Monday, August 16, 2010

Veterinary fact of the day: premedication

Welcome to a new feature: the veterinary fact of the day. See the bottom of this post for more information.

Today’s veterinary fact is a brief overview of pre-medication, or premed. (This is different from a premed student.)

What’s pre-medication?
It sounds like a very general term! But in a veterinary hospital, you “premed” an animal before general anesthesia.

What’s in a premed?
Premeds are tailored to the particular animal, based on age, species/breed, temperament, pre-existing conditions, etc. Generally, a premed will include an analgesic, a sedative or tranquilizer, and sometimes an anticholinergic.

Why would you give an animal an anticholinergic in their premed? Also, what the hell is an anticholinergic?
An anticholinergic is a medication which competes with a specific kind of neurotransmitter, part of the parasympathetic nervous system. When your brain sends out messages to your body saying “time to relax, to rest and digest,” the anticholinergic blocks those messages. This makes the body do the opposite of rest and digest (increase heart rate, for example). Why would you give one of those when you are about to make the animal lose consciousness? It helps keep the heart going at the rate you want, even when the rest of the animal’s body is being artificially put into what you can think of as close to the “off” state. Also, it makes the patient make less saliva. Apparently that can be important in ruminants (cattle!). I can only imagine.

Why would you give an animal a tranquilizer or sedative in their premed?
Well, first, what is the difference between a tranquilizer and a sedative? They are really two parts to the same equation; a tranquilizer makes you feel calmer, and a sedative makes you act calmer. Why give them? To make things easier on the animal, who is in a scary situation. To make things easier on the anesthetist, who is handling an animal that might be scared.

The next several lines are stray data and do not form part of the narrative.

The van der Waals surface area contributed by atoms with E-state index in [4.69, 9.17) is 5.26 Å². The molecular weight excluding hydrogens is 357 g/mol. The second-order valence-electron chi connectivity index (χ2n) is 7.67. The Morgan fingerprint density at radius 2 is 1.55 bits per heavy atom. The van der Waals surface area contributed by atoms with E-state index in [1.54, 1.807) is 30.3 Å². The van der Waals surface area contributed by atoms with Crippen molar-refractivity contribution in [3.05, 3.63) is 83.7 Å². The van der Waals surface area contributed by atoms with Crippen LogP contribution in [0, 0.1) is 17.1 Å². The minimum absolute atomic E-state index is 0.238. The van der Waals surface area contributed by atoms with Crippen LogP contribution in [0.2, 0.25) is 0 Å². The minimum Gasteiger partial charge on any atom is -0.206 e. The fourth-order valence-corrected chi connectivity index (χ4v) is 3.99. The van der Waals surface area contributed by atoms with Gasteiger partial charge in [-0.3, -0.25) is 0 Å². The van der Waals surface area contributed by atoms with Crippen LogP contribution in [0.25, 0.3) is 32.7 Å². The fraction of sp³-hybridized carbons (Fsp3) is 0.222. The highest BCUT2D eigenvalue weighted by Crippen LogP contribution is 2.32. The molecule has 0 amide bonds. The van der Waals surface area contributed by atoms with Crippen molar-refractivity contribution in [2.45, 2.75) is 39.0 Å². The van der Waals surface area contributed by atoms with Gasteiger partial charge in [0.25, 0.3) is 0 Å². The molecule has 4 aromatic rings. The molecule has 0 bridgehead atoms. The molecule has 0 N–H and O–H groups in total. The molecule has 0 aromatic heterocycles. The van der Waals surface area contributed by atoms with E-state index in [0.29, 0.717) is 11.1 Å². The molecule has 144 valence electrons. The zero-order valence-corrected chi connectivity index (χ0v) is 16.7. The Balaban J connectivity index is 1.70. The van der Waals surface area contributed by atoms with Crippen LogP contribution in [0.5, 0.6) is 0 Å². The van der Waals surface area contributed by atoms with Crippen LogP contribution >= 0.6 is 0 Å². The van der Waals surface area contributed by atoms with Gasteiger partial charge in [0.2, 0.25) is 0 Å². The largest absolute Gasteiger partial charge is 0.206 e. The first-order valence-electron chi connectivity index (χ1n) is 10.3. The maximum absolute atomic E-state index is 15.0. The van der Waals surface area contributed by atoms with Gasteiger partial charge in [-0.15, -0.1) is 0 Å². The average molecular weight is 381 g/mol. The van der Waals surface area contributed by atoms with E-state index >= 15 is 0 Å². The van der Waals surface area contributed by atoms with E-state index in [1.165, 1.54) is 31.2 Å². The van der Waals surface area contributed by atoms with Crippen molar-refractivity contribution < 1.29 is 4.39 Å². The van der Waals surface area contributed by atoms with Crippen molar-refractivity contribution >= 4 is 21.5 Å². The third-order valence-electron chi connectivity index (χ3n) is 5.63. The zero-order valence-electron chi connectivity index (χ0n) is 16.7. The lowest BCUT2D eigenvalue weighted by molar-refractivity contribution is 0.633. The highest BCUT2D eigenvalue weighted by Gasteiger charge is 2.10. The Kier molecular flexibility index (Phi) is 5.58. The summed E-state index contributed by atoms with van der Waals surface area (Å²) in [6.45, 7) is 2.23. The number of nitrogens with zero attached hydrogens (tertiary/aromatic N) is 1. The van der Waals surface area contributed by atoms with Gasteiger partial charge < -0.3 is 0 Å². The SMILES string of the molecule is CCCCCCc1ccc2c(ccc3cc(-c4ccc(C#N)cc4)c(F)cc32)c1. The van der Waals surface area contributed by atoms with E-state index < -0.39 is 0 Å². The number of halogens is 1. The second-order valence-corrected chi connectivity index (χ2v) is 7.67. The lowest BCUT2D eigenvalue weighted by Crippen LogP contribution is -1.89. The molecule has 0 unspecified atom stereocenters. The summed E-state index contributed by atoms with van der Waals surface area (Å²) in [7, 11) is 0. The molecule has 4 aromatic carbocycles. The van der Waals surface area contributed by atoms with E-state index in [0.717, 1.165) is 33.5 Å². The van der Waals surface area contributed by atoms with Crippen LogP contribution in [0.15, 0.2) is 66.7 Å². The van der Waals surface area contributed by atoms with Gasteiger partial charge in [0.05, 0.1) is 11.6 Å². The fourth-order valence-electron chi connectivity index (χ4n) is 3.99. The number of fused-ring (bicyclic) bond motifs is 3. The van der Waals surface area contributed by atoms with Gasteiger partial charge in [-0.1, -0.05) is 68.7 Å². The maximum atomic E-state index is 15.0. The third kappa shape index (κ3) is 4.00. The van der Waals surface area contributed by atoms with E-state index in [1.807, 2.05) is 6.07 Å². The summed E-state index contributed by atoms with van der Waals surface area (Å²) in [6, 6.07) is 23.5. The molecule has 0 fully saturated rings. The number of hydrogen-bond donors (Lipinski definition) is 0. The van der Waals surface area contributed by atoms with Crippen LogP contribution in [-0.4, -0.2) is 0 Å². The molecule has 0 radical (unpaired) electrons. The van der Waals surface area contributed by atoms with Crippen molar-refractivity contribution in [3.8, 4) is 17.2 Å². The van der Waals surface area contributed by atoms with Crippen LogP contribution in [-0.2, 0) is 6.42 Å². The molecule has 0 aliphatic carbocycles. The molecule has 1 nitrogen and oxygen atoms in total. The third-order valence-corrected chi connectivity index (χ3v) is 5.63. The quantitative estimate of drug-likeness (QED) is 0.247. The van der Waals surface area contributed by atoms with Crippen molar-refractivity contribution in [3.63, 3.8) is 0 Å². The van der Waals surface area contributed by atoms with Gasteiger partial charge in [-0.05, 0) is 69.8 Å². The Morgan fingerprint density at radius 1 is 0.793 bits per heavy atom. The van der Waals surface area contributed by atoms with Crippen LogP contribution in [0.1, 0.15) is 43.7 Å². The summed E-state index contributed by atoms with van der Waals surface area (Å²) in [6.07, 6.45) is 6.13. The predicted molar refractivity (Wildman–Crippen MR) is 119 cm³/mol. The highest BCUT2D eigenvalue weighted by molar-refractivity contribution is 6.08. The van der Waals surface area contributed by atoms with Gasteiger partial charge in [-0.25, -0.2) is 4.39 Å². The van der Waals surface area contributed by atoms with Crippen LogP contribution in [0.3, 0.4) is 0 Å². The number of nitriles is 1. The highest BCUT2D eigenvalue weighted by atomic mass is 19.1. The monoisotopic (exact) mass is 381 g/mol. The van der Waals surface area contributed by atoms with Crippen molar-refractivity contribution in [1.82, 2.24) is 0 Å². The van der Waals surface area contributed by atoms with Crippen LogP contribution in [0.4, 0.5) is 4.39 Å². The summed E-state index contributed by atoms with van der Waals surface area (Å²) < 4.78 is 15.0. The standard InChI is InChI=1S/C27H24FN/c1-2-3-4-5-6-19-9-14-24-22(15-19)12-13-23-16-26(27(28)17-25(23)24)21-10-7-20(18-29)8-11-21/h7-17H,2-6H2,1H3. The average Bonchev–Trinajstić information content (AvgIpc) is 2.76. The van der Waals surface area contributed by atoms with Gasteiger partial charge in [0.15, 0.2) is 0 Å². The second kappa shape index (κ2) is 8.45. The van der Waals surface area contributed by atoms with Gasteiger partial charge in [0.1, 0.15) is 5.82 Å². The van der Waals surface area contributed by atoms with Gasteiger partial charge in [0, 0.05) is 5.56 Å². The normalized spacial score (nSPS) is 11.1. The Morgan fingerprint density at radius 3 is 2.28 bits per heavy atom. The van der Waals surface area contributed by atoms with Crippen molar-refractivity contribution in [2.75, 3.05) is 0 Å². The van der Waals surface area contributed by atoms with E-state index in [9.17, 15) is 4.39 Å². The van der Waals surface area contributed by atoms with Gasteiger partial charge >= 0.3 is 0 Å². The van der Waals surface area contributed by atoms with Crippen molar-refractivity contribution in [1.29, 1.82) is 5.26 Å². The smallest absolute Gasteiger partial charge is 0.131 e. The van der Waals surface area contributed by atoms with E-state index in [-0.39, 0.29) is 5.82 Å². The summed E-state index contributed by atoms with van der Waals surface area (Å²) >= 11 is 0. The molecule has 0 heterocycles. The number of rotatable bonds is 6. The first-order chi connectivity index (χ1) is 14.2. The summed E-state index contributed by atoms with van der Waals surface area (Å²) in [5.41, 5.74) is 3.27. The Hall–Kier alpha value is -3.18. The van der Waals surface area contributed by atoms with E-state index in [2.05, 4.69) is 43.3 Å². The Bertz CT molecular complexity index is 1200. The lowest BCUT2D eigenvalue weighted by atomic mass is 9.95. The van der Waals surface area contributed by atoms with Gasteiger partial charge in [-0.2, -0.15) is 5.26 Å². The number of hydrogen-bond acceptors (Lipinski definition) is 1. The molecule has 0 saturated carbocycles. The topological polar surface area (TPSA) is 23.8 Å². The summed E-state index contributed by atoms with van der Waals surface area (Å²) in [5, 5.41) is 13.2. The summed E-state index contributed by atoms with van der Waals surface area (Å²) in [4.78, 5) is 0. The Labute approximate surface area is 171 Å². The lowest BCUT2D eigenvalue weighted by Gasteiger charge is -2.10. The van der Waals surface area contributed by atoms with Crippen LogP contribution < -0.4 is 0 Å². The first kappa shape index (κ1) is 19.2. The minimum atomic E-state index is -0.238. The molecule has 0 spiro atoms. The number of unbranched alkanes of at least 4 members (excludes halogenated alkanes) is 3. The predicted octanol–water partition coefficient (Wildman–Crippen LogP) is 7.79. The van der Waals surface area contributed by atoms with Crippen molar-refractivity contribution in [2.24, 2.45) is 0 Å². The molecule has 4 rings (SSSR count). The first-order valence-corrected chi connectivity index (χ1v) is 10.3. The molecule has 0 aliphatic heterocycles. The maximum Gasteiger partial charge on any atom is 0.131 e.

Why would you give an animal an analgesic in their premed?
Why a pain reliever? They aren’t going to be feeling anything while they are under general anesthesia, but they will certainly be feeling something when they wake up, unless they have an analgesic on board. Also, putting in an intravenous catheter (for the general anesthesia) can be painful.

Why are you telling me all this?
I just went back to veterinary classes after a year of research. I don’t expect to have much time to blog in detail, but I figured a quick report daily (if possible; I expect to slip to every several days at least) from the trenches of the third year of vet school might be interesting. I will call it the “veterinary fact of the day.” This is the year in which we learn how to fix what’s broken. I would love feedback — let me know if I am covering things that are interesting, and if you have any requests.

What did you do today?
Two hours of Anesthesia and Analgesia lecture. Two hours of Large Animal Medicine and Surgery lecture. Lunch! (Food and statistics; I am still editing my thesis.) Two hours of Small Animal Medicine and Surgery lecture. Home!


  1. Very interesting. Good for a pet owner to know as animals tend to be anesthetized more than humans (for example, for things like teeth cleaning).

  2. Glad you enjoyed it. Anesthesia is definitely more complicated than it can appear. Hopefully I’ll be covering more of it on this blog as the class goes on.

  3. What can you say about accidentally mixing a bit of dexdomitor into bottle of torbugesic? I was trying to draw up some torbugesic using a syringe with dexdomitor in it but the bottle sort of suck in a bit of the dexdomitor. That bottle is already contaminated so it can be used anymore or we can just use it for Dexdom-Torb combo? We can't use the Torb for our Butorphanol-Acepromazine-Atropine combo?

  4. You should definitely ask a real vet that question. I am just a student!